Photo credit: Eddie Izzard, courtesy of Getty Images/ Kevork Djansezian/
"Documentary," Sarah Townsend says, "is a very difficult form,
especially if it's not your natural bent. It's like trying to learn to
do math if you're a writer." And she should know. Townsend directed Believe: The Eddie Izzard Story, a fine doco - one that didn't so much begin life as a different documentary but almost ended up as one.
If you've seen Believe, you'll know Townsend from her
‘cameo'; part of the reason she ended up making the film - and has
produced a number of Izzard's live performance DVDs - is because she's
known Eddie since he began his career, when they were in a relationship.
"Eddie's stuff was not political or cutting edge," she recalls. "Other
people were much more obvious frontrunners. As time went on that very
factor meant his comedy continued to be of interest." As demonstrated,
in fine detail, in Believe.
It begins with the comedy process. The point of departure is a
ridiculous UK tabloid beat-up of Eddie ‘conning' the public because his
tour, promoted as an ‘all new show' by one venue, consisted of material
the comic had already toured with in the US.
"It was bullshit, nothing to worry about," Townsend says, "but it got
to Eddie because he's the guy who'd roll over his material faster than
anybody. So the whole tour was about him trying to re-establish himself
in his own head as the person he thought he was."
Presented parallel to Izzard's triumphant presentation, from scratch,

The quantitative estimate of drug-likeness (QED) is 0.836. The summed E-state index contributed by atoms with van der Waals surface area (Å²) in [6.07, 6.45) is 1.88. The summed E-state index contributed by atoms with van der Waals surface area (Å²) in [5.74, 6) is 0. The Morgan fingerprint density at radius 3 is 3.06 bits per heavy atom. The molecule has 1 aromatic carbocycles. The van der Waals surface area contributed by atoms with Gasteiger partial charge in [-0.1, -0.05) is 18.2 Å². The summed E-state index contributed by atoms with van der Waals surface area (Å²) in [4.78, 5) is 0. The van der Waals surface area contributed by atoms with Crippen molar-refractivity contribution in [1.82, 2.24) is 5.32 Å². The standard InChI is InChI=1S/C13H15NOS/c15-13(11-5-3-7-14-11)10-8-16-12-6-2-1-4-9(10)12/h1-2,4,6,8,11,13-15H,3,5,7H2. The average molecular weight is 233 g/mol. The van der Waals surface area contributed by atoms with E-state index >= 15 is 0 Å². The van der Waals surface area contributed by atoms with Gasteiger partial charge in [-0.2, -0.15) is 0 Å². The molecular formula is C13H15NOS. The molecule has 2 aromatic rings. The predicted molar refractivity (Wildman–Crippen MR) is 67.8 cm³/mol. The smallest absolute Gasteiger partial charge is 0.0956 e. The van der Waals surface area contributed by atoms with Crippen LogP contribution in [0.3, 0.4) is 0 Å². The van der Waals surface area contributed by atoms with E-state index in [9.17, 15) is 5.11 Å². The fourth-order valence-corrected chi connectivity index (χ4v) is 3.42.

of a totally new show, is his life story from infancy to worldwide
success. But combining the strands of story was difficult. Sarah knew,
dramatically, how it should be told but was stymied by editors insisting
it was impossible.
"I'd think, ‘I bow to your greater technical knowledge' and end up
with something that just wasn't going to work. So I'd be back to the
drawing board yet again!" Eventually, the perfect collaborator, an
"absolutely amazing editor" Angie Vargos appeared at the right time.
"They always say ‘it takes years to find your team' with film. I went
through something like eight editors before I found the right one for
They had their work cut out: despite amassing many hours of excellent
material, some of it was in tiny fragments. "So much technical work
went into making ten seconds here and there seem like a two-minute piece
of footage. It was like making a jigsaw with only two pieces." Through
it all, one essential piece of puzzle proved elusive.
According to Townsend, all documentary consists of manipulating
material in order to create a "greater truth" from bits that, "strictly
speaking, might not be true." But, sooner or later, you need to have the
subject of the documentary acknowledge that truth, either admit or
realise or "have the reality hit them in that moment." Without that
element, there's "no proper journey."
Surprisingly - because they're old mates, and also because he seems